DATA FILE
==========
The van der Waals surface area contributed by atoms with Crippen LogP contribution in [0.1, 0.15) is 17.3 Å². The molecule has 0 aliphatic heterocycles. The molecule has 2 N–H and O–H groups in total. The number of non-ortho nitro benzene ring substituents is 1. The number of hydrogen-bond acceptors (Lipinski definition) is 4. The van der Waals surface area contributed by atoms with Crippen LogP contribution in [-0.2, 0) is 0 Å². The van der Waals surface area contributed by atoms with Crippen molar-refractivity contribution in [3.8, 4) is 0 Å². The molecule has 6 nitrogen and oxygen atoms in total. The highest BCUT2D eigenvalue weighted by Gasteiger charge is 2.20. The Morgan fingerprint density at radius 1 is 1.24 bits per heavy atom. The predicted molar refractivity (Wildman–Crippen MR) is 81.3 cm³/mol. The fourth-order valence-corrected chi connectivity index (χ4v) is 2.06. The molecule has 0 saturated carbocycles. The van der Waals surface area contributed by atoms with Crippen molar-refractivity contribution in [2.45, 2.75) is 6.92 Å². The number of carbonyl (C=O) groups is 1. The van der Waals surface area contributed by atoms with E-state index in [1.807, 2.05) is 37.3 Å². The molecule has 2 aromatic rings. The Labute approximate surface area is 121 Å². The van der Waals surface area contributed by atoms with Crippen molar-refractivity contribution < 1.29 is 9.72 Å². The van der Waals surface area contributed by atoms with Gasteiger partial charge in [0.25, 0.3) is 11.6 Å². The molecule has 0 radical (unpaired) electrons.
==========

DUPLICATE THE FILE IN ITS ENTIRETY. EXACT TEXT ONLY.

The van der Waals surface area contributed by atoms with Crippen LogP contribution in [0.1, 0.15) is 17.3 Å². The molecule has 0 aliphatic heterocycles. The molecule has 2 N–H and O–H groups in total. The number of non-ortho nitro benzene ring substituents is 1. The number of hydrogen-bond acceptors (Lipinski definition) is 4. The van der Waals surface area contributed by atoms with Crippen LogP contribution in [-0.2, 0) is 0 Å². The van der Waals surface area contributed by atoms with Crippen molar-refractivity contribution in [3.8, 4) is 0 Å². The molecule has 6 nitrogen and oxygen atoms in total. The highest BCUT2D eigenvalue weighted by Gasteiger charge is 2.20. The Morgan fingerprint density at radius 1 is 1.24 bits per heavy atom. The predicted molar refractivity (Wildman–Crippen MR) is 81.3 cm³/mol. The fourth-order valence-corrected chi connectivity index (χ4v) is 2.06. The molecule has 0 saturated carbocycles. The van der Waals surface area contributed by atoms with Crippen molar-refractivity contribution in [2.45, 2.75) is 6.92 Å². The number of carbonyl (C=O) groups is 1. The van der Waals surface area contributed by atoms with E-state index in [1.807, 2.05) is 37.3 Å². The molecule has 2 aromatic rings. The Labute approximate surface area is 121 Å². The van der Waals surface area contributed by atoms with Crippen molar-refractivity contribution < 1.29 is 9.72 Å². The van der Waals surface area contributed by atoms with Gasteiger partial charge in [0.25, 0.3) is 11.6 Å². The molecule has 0 radical (unpaired) electrons.